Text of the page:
As thousands of potential investors clamor to buy shares in Facebook, some old-fashioned investors are seeking the hard copy of the stock. With its IPO filing, Facebook included a photo of what the actual Facebook stock certificate looks like.
The stock certificate is reminiscent of another era, when hard copy shares were the only way to trade. Now an overwhelming majority of share trading is conducted online with the click of a button. Companies are no longer required to offer printed share certificates, though some still do -- for an extra price, of course.
Serious investors seeking Facebook stock will buy shares through a brokerage firm or with an online brokerage account.
However, there is a market for one-time investors who are just looking for a piece of history. Websites, like GiveAShare.com and OneShare.com offer the option of purchasing individual shares, rather than requiring Facebook stock be bought in lots (bundles of 100 stocks).
These websites cater to occasional investors, who are looking to grab a piece of the company, without shelling out several grand.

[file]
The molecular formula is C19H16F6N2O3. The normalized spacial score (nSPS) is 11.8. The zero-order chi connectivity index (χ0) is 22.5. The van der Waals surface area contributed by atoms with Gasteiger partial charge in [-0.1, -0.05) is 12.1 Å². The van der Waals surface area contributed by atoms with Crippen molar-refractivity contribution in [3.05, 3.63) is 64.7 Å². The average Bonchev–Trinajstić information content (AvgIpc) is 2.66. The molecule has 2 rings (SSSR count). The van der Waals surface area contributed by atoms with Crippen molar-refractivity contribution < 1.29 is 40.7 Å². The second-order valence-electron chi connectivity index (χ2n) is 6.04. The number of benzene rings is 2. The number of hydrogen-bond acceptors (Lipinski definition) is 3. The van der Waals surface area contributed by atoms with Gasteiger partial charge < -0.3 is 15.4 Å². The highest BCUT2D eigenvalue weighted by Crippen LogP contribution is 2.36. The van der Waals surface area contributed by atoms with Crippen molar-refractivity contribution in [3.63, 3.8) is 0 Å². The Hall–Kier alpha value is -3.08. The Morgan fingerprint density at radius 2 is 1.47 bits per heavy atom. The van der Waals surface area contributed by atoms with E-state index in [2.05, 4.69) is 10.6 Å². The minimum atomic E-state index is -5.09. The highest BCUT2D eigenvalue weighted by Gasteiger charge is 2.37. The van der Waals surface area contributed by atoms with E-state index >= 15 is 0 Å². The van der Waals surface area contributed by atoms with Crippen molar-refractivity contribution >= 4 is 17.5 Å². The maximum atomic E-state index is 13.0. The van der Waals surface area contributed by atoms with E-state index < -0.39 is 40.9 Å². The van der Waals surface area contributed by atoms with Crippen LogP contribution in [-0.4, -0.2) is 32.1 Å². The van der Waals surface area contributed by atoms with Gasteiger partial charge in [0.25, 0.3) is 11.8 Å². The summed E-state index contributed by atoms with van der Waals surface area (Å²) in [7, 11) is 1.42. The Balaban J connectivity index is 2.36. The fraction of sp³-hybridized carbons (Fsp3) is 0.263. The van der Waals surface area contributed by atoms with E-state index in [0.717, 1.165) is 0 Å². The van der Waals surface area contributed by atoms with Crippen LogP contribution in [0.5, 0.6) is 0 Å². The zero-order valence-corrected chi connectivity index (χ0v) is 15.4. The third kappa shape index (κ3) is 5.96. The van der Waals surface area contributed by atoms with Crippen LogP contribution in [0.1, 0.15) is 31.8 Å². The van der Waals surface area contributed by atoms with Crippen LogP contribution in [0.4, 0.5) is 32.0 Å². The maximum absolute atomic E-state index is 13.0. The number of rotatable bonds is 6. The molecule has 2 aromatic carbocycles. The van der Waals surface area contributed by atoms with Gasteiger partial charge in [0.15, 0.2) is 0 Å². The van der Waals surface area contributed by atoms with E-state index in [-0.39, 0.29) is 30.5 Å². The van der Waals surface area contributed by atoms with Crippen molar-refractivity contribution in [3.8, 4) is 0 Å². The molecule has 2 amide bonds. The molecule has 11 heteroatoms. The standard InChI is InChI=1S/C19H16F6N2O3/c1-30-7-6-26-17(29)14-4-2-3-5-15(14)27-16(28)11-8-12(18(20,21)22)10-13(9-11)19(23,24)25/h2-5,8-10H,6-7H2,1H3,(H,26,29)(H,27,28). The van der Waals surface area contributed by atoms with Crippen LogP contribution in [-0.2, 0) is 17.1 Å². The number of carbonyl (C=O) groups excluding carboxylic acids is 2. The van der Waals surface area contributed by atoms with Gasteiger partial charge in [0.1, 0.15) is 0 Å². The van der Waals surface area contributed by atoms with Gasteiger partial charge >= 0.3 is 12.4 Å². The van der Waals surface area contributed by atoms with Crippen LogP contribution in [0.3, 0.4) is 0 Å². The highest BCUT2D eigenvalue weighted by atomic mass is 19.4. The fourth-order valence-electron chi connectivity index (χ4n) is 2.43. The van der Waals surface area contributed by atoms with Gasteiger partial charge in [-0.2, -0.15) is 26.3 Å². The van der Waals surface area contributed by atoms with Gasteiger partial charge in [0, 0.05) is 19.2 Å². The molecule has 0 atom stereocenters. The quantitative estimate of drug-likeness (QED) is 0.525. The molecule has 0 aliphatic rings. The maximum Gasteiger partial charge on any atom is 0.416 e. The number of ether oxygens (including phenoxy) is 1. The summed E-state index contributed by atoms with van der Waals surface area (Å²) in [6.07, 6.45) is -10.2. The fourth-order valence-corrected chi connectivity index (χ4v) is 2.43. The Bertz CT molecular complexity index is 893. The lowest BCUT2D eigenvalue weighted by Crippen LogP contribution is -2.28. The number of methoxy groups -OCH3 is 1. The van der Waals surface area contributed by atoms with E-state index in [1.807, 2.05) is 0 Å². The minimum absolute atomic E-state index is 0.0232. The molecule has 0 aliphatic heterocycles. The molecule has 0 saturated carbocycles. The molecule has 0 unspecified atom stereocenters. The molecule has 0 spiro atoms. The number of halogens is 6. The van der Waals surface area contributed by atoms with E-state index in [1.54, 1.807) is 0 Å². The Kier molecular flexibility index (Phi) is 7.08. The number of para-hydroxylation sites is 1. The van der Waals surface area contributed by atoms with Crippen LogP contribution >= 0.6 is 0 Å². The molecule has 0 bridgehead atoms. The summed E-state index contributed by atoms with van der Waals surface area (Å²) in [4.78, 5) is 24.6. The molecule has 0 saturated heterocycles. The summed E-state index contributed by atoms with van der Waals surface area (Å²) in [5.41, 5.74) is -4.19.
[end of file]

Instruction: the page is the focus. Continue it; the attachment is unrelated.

"It interests people who are not ordinarily interested in the stock market," Rick Roman, the founder of GiveAShare.com, told CNN Money. "We've been getting people asking about it for a year."
GiveAShare.com allows buyers to purchase individual shares of Facebook, along with the hard copy of the stock certificate for an additional $39 fee.
Other online brokers such as ShareBuilder also allow limited orders for a fee.
Facebook is expected to begin trading today after raising $16 billion in an initial public offering Thursday. The company priced its IPO at $38 a share.
Check out the gallery below to see the biggest Internet IPOs of the past decade.